Make sure not to damage any components or cables. Using isopropyl alcohol on a cloth is a good way to clean stubborn stains. You can use this to clean the rollers as well. When you're done, put the toner cartridge back into the printer and connect the power cable. You're good to go!

Printing Directly Off A Camera
Standards such as PictBridge now enable us to print photos directly off the camera using MFDs or photo-quality printers. You can simply connect the camera to the MFD using an USB cable, and in some cases wirelessly, and choose the photos you want to print.

The other standard that helps you do this is DPOF (Digital Print Order Format) which can be found on many cameras today. It lets you tag the photos you want to print. That way you don't have to dump photos onto a computer and then send print orders for a select few.

Access Control
Over time, you'll discover a lot of paper and toner is wasted over unnecessary prints. To avoid such waste, you can allot access to only a few members of your office. To do this, in the Control Panel, click Printers and Faxes. Right-click on your MFD's icon and click Properties. Click on the Security tab, and you'll find options similar to those in Windows file sharing. You can choose what tasks you would like to allow users to perform. Click on Apply and then on OK.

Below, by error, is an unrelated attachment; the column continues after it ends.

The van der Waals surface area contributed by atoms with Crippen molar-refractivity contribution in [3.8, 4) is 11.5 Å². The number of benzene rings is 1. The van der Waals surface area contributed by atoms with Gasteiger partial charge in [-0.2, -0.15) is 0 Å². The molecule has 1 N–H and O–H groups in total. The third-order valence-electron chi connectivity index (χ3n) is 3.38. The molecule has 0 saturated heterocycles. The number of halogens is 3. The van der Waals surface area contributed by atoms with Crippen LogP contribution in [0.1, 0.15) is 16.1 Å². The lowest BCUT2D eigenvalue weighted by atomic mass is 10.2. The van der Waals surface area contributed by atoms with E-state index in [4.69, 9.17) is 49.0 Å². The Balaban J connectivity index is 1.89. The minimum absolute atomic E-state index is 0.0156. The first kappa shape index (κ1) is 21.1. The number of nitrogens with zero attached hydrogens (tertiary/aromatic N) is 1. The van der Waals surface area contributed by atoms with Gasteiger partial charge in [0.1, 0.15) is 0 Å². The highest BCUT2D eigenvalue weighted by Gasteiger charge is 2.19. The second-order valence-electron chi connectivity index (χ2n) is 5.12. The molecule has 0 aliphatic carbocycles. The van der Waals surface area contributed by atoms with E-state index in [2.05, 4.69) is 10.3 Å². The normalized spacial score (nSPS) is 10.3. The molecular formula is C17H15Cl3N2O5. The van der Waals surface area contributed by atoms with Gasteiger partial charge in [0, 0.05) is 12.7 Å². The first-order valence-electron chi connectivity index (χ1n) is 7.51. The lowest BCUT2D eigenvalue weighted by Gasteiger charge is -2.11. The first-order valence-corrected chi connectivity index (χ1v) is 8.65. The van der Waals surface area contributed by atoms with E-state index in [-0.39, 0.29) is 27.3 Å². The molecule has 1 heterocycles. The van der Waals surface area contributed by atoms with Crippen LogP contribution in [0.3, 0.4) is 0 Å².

Avoid Paper Jams
One of the biggest issues with any type of printing is the paper jams. Papers can get stuck in the printer due to several reasons. Haphazard loading of paper can cause curling up of paper-one of the main causes of paper jams. The other reason is humidity. Stagnant paper can become humid and jam the printer. So when the printer is not in use for long periods, remove the paper from the tray and store it in a dry place. When getting a new batch of paper, remove it from the packaging and leave it in the same room as the printer a day or two in advance.

While removing jammed paper from laser printers or MFDs, make sure you don't forcefully pull the paper-you could cause damage to the rollers or the fuser. The proper way would be to roll the rollers to ease the paper out.

Print Previews
Many a time, when we are about to send the print command, we have no clue about how many pages will be printed. In applications that do not display how many pages are to be printed, the best way to find out is to use Print Preview (File > Print Preview).

Sharing Your MFD